But even if the drugs are licensed in the UK, it does not mean they will be immediately available on the NHS.
The National Institute for Health and Care Excellence (NICE) and the Scottish Medicines Consortium will assess the effectiveness of lecanemab and donanemab, and whether they represent value for money.
A briefing paper for NHS England estimates that between 50,000 and 280,000 patients might be eligible for the new treatments if NICE recommends that the drugs are used by the health service. The cost of the drugs – and administering the treatment – would be between £500m and £1bn per year.
However, even if the drugs are approved, Alzheimer’s charities say that the NHS is unprepared for their delivery.
Support information about dementia / Alzheimer’s can be found through BBC Action Line.
To be eligible for either drug, patients would have to be in the early stages of Alzheimer’s and have had a PET scan or lumbar puncture to confirm high levels of amyloid in their brain. Currently, only 2% of dementia patients receive either of these “gold standard” methods of diagnosis, according to Alzheimer’s Research UK.
It is hoped that a blood test to detect amyloid levels may be available within five years. However, Dr Susan Kohlhaas, director of research at Alzheimer’s Research UK, says that, currently, fewer than two thirds of sufferers receive any dementia diagnosis at all.
“Would we accept that for any other disease area, much less than for the biggest killer in the UK?” she asks. “This is a major issue that we need to start addressing now.”
NHS England says that the pandemic had a “significant impact” on dementia diagnosis rates, but (as of November 2023) they are the highest they have been in three years. It adds that a dedicated programme team has been established “to accelerate NHS preparations for the rollout of any future Alzheimer’s treatment”.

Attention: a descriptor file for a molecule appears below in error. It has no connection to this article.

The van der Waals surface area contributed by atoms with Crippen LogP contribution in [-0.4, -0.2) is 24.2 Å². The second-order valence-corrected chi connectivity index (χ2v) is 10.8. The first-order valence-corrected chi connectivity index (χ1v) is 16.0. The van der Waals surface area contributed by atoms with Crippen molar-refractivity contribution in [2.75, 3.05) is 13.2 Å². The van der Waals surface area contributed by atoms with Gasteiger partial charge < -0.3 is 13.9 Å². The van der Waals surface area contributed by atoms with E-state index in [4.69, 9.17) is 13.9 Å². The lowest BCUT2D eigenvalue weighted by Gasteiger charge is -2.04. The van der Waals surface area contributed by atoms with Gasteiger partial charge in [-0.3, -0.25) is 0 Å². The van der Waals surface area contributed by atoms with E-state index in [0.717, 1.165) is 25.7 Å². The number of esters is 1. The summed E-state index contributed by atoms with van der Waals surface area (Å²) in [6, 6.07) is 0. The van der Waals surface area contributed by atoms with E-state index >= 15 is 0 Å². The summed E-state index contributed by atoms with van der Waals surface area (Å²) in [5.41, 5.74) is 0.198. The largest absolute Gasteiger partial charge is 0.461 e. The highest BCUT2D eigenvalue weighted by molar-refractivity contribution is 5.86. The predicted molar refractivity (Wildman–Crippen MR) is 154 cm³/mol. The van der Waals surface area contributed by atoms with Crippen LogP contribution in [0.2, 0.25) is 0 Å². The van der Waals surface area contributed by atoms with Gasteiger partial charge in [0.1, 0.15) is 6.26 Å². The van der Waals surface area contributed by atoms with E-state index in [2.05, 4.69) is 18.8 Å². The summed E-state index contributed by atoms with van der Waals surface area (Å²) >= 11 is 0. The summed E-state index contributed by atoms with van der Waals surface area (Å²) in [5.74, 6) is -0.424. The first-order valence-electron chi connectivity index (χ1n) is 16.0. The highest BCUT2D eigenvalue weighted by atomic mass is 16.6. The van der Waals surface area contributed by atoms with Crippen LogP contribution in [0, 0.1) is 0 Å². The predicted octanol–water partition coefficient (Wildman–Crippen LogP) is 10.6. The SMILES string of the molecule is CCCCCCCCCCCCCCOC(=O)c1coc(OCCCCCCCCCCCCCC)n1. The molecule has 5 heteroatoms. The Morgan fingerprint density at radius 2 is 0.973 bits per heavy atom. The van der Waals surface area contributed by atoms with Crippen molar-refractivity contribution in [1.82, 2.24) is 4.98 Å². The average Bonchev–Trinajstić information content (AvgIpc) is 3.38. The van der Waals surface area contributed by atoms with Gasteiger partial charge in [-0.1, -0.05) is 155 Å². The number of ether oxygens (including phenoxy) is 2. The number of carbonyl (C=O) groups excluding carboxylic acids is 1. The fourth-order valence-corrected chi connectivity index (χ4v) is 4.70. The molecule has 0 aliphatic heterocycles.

Paul, 73, from North Yorkshire, first started noticing his loss of memory a couple of years ago and it has since got worse.
He was referred for a brain scan by his GP and then waited five months for an appointment with a memory clinic. He still does not have a formal diagnosis.
He says the delays have made him “really worried and upset” because his condition has deteriorated in recent months, and he is aware that the new drugs need to be given to those with only mild symptoms of Alzheimer’s.
“I have a young family, so the longer I can be around the better.”
For most people, advancing age is the biggest risk factor for Alzheimer’s.
But in rare cases it is triggered by a faulty gene, meaning the onset of symptoms can happen in someone’s 30s.
Pete, 33, from North Lincolnshire, lives under the shadow of Alzheimer’s. His mother first developed symptoms of cognitive decline around his age and died from Alzheimer’s aged 41.
A genetic test in 2018 confirmed that Pete had inherited a rare gene for early-onset Alzheimer’s called presenilin 1.
It was passed down from his mother and grandmother, who also developed Alzheimer’s in her 30s. With each generation there is a 50:50 chance that children will have inherited the gene.
Pete has no symptoms at present and is part of a clinical trial of two Alzheimer’s drugs. Lecanemab is one of those, as it targets amyloid – while the other is E2814, which targets tau, another protein implicated in the development of the disease, which forms tangles inside neurons, harming their ability to communicate.
“If these drugs I’m on don’t work I will get Alzheimer’s,” he says. “The age range varies, and if I’m lucky, onset won’t happen until my mid-to-late 40s. But it will happen.”
Lecanemab has so far been tested on patients who already have a large build-up of amyloid in their brain and are showing symptoms of decline.
The hope is the effect could be bigger and longer lasting in someone like Pete.
“I do my best to remain grounded and there are no guarantees, but I joked with someone the other day that I could be the first person to beat Alzheimer’s.”